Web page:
Teachers at Work
A column about teaching
Don't Ask Me: Writing Teacher Breaks Rules, Doesn't Care
Writing teacher Margaret Hundley Parker has a dark secret she has to reveal.
Here's my confession: In the summer, I don't care about rules. I pen prose that would give a good copy editor a heart attack. I don't mind if someone "lays" down for a nap, I get in the line for "ten items or less" and refrain from muttering fewer under my breath. The news "impacts"people and I don't flinch. It's very liberating. The down side of all this is when friends—or worse, new acquaintances—ask me word questions and I give wrong answers. It's not that I do a brain cleanse every June, it's that I can't articulate the rules when I'm not really thinking about them.
Yet, once the school year starts, when pencils and brains are sharpened, I can't even enjoy a thank-you note without noticing a misspelled definitely (not definately). (You know who you are.) So now that winter is almost here, I need to correct some of the bad advice I gave when the weather was warm and the livin' was easy.
insure vs. ensure
While waiting for a subway with a couple of cute doctors, one asked me the difference between insure and ensure. I replied that one has to do with insurance and the other is a tasty nutritional drink. Well, I wasn't completely wrong—to insure basically means to take out an insurance policy, as in "She paid extra at the post office to insure the package." But ensure means to make certain, as in "The parole officer will ensure that you make curfew." For the record, it is, as a proper noun, also a nutritional drink. Ensure is also often confused with assure, but to assure is to "make promises to, convince," as in "I assure you, we will leave the palace as we found it."
I assure you that I will ensure that you understand the difference, but I will not be able to insure you. Perhaps a tiny reptile can help you with that.
bring vs. take
Sometimes I get the dreaded, help-me-settle-an-argument-with- my-spouse question, such as when a friend asked me the difference between bring and take. Here's one that I never thought much about. I mumbled something to that effect and let the couple continue arguing during dinner. Later, I looked it up, and emailed a simple explanation: "Use bring when an object is transported towards you, use take when it's being moved away" (Diana Hacker's A Pocket Style Manual). So, "Please bring me the new books from the library and take the other ones back."Perfect! Yet, next time we were together, they asked me the same thing. Turns out the guy who brings objects to and fro does not care about the difference. His sweetie does care. They have decided to argue about it forever.
affect vs. effect
Darn this one's hide! I had no trouble until I taught it and confused myself. Last time someone asked me about affect/effect I confidently told her the exact wrong thing. When I saw her again, I admitted my mistake and we both got cross-eyed when I tried to explain it a second time. We poked our smartphones and were inundated with "easy" ways to remember the difference. Sigh. Info overload. I had to go home and check Garner's Modern American Usage. It confuses me to know that when I affect a situation, I have an effect on it but perhaps that will help you. Sample sentences help me more, so here we go.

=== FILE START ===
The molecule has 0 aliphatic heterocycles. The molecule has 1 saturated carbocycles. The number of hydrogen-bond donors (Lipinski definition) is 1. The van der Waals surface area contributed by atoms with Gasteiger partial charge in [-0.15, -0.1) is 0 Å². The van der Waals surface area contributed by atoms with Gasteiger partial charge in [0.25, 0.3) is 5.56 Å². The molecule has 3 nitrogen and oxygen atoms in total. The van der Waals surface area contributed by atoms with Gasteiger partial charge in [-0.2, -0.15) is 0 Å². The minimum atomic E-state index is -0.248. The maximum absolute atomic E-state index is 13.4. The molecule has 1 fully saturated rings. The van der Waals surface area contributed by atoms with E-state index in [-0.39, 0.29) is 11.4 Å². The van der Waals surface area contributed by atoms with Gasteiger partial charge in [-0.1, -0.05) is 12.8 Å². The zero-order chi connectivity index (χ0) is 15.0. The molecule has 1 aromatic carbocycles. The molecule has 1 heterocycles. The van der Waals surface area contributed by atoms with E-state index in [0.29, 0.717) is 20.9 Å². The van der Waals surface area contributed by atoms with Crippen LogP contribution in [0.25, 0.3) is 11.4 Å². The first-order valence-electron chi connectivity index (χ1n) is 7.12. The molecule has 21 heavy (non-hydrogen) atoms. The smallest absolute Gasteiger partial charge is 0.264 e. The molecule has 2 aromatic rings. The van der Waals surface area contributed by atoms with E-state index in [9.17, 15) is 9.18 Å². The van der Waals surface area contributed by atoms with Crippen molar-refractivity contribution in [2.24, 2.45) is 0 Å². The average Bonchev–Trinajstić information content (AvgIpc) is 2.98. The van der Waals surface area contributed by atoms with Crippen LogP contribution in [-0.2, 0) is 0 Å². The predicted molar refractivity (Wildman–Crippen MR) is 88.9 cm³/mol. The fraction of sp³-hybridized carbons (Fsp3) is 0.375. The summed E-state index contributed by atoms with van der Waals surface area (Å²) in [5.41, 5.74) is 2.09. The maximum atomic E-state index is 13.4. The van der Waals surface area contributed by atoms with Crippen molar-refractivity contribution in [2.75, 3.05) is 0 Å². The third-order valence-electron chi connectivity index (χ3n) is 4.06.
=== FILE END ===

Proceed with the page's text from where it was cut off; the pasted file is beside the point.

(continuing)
affect = verb
Affect is usually a verb meaning "to influence" as in:
- How is the sale of our pink yacht going to affect our bottom line?
- Did mother's moving in affect your ability to hide the prisoner in the basement?
- The experimental drug affected not only the patient, but her husband, too.
Affect as a verb also means to simulate, or put on, as in:
- It gets on our nerves when Rolf affects a British accent."
effect = noun
Effect is usually a noun meaning "result." Nouns make sense with articles in front of them, verbs don't; this has an effect on my ability to get this straight.
- We're writing a cause and effect paper.
- Tamara was still feeling the effects of the pomegranate martini when she stumbled back to her condo.
- My personal effects are in my leopard-print fanny pack.
Yippee! Done. Wait, not so fast. I did say affect is usually a verb and effect is usually a noun. Effect can also be a verb meaning "to bring about" as in to effect change, andif you're a psychologist you might use affect as a noun meaning loosely, the experience of feeling an emotion. If you're not a shrink, feel free to forget that last one.
toward vs. towards
Another arguing couple asked me about this one. Having learned my lesson, before I answered, I looked it up. Voila! Towards is British English and toward is American. Their disagreement made sense because one half of the couple grew up in Scotland and the other grew up in the US, so they were both right! Unfortunately, they split up anyway.
Perhaps knowing the correct word doesn't solve all the world's problems, but it does solve some. Once I get my brain back in the fall, I love it when friends ask me questions. If I have to look up an answer, all the better because I learn something new, like that toward is always pronounced like "board." Now if someone could help me pronounce isthmus without sounding like Daffy Duck, I promise to say it right all year.
Margaret Hundley Parker's work has been published in the New York Times Book Review, Time Out New York, Oxygen.com, Bust and performed at the North Carolina Literary Festival, CBGBs, and the 24-Hour Plays, to name a few. She has been an editor at FIT magazine and Road & Travel. Her book, the KISS Guide to Fitness, was published in 2002 by Dorling Kindersley. She has an MFA in Writing from Sarah Lawrence College. She teaches writing at the Fashion Institute of Technology, the Pratt Institute, and through the Teachers & Writers Collaborative.